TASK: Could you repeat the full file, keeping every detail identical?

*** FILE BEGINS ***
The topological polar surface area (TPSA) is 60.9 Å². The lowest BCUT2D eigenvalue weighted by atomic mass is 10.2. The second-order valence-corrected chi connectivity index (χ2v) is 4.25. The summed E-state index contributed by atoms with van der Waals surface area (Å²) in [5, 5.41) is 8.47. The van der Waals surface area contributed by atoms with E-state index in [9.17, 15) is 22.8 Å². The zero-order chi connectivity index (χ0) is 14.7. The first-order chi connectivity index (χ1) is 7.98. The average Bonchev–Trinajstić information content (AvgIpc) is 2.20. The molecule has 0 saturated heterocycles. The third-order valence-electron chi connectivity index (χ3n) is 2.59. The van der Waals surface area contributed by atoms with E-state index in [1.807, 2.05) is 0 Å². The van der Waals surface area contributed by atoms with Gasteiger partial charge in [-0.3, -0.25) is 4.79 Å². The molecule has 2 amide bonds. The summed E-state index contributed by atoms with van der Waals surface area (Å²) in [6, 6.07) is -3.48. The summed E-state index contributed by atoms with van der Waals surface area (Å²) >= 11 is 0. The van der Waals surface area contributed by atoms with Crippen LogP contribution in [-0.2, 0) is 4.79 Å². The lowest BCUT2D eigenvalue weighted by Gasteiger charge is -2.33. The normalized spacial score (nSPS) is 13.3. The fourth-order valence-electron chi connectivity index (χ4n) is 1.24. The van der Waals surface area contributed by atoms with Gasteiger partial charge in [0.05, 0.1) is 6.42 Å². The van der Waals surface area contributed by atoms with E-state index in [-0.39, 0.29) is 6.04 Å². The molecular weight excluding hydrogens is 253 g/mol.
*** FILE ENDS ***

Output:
The topological polar surface area (TPSA) is 60.9 Å². The lowest BCUT2D eigenvalue weighted by atomic mass is 10.2. The second-order valence-corrected chi connectivity index (χ2v) is 4.25. The summed E-state index contributed by atoms with van der Waals surface area (Å²) in [5, 5.41) is 8.47. The van der Waals surface area contributed by atoms with E-state index in [9.17, 15) is 22.8 Å². The zero-order chi connectivity index (χ0) is 14.7. The first-order chi connectivity index (χ1) is 7.98. The average Bonchev–Trinajstić information content (AvgIpc) is 2.20. The molecule has 0 saturated heterocycles. The third-order valence-electron chi connectivity index (χ3n) is 2.59. The van der Waals surface area contributed by atoms with E-state index in [1.807, 2.05) is 0 Å². The van der Waals surface area contributed by atoms with Gasteiger partial charge in [-0.3, -0.25) is 4.79 Å². The molecule has 2 amide bonds. The summed E-state index contributed by atoms with van der Waals surface area (Å²) in [6, 6.07) is -3.48. The summed E-state index contributed by atoms with van der Waals surface area (Å²) >= 11 is 0. The van der Waals surface area contributed by atoms with Crippen LogP contribution in [-0.2, 0) is 4.79 Å². The lowest BCUT2D eigenvalue weighted by Gasteiger charge is -2.33. The normalized spacial score (nSPS) is 13.3. The fourth-order valence-electron chi connectivity index (χ4n) is 1.24. The van der Waals surface area contributed by atoms with Gasteiger partial charge in [0.05, 0.1) is 6.42 Å². The van der Waals surface area contributed by atoms with E-state index in [-0.39, 0.29) is 6.04 Å². The molecular weight excluding hydrogens is 253 g/mol.